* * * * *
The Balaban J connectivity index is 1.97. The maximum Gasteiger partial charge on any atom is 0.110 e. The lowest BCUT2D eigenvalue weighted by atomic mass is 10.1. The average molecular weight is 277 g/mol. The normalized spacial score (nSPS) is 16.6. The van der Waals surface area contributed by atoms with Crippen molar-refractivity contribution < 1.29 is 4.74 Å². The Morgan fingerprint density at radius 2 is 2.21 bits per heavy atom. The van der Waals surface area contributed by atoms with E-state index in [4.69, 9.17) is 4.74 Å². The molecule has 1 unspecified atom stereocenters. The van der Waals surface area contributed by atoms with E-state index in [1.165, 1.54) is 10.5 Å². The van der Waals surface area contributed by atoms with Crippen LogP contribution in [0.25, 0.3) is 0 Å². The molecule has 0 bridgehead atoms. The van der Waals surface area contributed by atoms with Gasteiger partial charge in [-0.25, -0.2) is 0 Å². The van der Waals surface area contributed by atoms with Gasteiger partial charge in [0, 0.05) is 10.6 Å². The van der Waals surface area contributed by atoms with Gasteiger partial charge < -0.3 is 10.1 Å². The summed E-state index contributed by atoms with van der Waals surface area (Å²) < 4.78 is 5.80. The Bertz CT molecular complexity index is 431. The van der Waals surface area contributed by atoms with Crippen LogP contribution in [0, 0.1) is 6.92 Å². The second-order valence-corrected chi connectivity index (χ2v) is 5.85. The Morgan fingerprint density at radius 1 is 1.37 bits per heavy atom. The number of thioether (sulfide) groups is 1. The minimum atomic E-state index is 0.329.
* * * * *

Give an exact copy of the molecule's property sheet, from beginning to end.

The Balaban J connectivity index is 1.97. The maximum Gasteiger partial charge on any atom is 0.110 e. The lowest BCUT2D eigenvalue weighted by atomic mass is 10.1. The average molecular weight is 277 g/mol. The normalized spacial score (nSPS) is 16.6. The van der Waals surface area contributed by atoms with Crippen molar-refractivity contribution < 1.29 is 4.74 Å². The Morgan fingerprint density at radius 2 is 2.21 bits per heavy atom. The van der Waals surface area contributed by atoms with E-state index in [4.69, 9.17) is 4.74 Å². The molecule has 1 unspecified atom stereocenters. The van der Waals surface area contributed by atoms with E-state index in [1.165, 1.54) is 10.5 Å². The van der Waals surface area contributed by atoms with Crippen LogP contribution in [0.25, 0.3) is 0 Å². The molecule has 0 bridgehead atoms. The van der Waals surface area contributed by atoms with Gasteiger partial charge in [-0.25, -0.2) is 0 Å². The van der Waals surface area contributed by atoms with Gasteiger partial charge in [0, 0.05) is 10.6 Å². The van der Waals surface area contributed by atoms with Gasteiger partial charge < -0.3 is 10.1 Å². The summed E-state index contributed by atoms with van der Waals surface area (Å²) < 4.78 is 5.80. The Bertz CT molecular complexity index is 431. The van der Waals surface area contributed by atoms with Crippen LogP contribution in [0, 0.1) is 6.92 Å². The second-order valence-corrected chi connectivity index (χ2v) is 5.85. The Morgan fingerprint density at radius 1 is 1.37 bits per heavy atom. The number of thioether (sulfide) groups is 1. The minimum atomic E-state index is 0.329.